Pubdate: Fri, 14 Jan 2005
Source: Denver Post (CO)
Copyright: 2005 The Denver Post Corp
Bookmark: (Opinion)


This week's U.S. Supreme Court ruling striking down part of the
18-year-old federal sentencing guidelines will restore some balance to
a system that has given too much influence to prosecution and not
enough to the bench.

The guidelines mandated precise prison terms based on specific
circumstances and were originally created to bring uniformity to the
sentences imposed by different judges for similar crimes. But they
ultimately removed judicial discretion, forcing judges to impose
prison time that often seemed out of whack with the crime, if not
downright unjust.

They also allowed judges to tack on extra prison time based on
evidence never considered by a jury, violating the Sixth Amendment
right to a trial by jury, the court said.

The court's 5-4 ruling seems to have left in place a system that will
guide a judge's discretion at sentencing while not forcing judges to
be bound and gagged by the guidelines. As Justice Stephen G. Breyer
wrote for the majority, the ruling "requires a sentencing court to
consider Guidelines (as) ranges ... but it permits the court to tailor
the sentence in light of other statutory concerns as well."

To be sure, the ruling raises some questions. Will past cases be
reopened, for instance? And for those cases now on appeal, will there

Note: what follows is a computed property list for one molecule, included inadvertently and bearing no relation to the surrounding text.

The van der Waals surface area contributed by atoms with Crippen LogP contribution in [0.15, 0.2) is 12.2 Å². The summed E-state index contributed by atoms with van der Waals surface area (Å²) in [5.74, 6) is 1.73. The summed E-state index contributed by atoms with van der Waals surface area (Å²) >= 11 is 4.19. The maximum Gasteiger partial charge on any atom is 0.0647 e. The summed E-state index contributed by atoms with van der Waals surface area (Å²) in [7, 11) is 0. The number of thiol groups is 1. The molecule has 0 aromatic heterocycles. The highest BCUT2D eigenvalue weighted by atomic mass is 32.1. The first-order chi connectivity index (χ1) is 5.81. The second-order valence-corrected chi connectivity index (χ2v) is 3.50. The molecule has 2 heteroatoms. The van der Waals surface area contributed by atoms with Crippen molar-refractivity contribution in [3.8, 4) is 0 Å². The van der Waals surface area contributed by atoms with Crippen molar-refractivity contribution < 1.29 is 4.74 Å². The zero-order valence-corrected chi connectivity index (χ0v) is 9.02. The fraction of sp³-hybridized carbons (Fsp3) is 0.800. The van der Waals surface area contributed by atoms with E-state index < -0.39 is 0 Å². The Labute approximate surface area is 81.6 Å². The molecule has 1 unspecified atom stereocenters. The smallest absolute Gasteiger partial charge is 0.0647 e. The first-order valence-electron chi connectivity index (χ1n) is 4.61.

be a slew of sentence rollbacks? Of critical importance, will Congress
step in and attempt to curtail the judicial discretion that the court
has just seen fit to extend? Senate Judiciary Committee chairman Arlen
Specter, R-Pa., hinted after Wednesday's ruling that legislation may
follow to "establish a sentencing method that will be appropriately
tough on career criminals, fair and consistent with constitutional

We urge Congress to allow the system to work and then review the
results. We believe the majority of judges will sentence intelligently
and responsibly and earn the trust placed in them by American
citizens. At the very least, Specter should allow the federal
sentencing commission time to recommend reforms.

We share the concern of experts who say the guidelines ensured similar
treatment of defendants who committed similar crimes and that the
change presents the possibility that sentences for the same crime will
be vastly dissimilar from one jurisdiction to the next. But the
appeals process can correct any injustice.

For now, the Supreme Court has fashioned a fair and reasonable remedy
that gives federal judges discretion to do their jobs.
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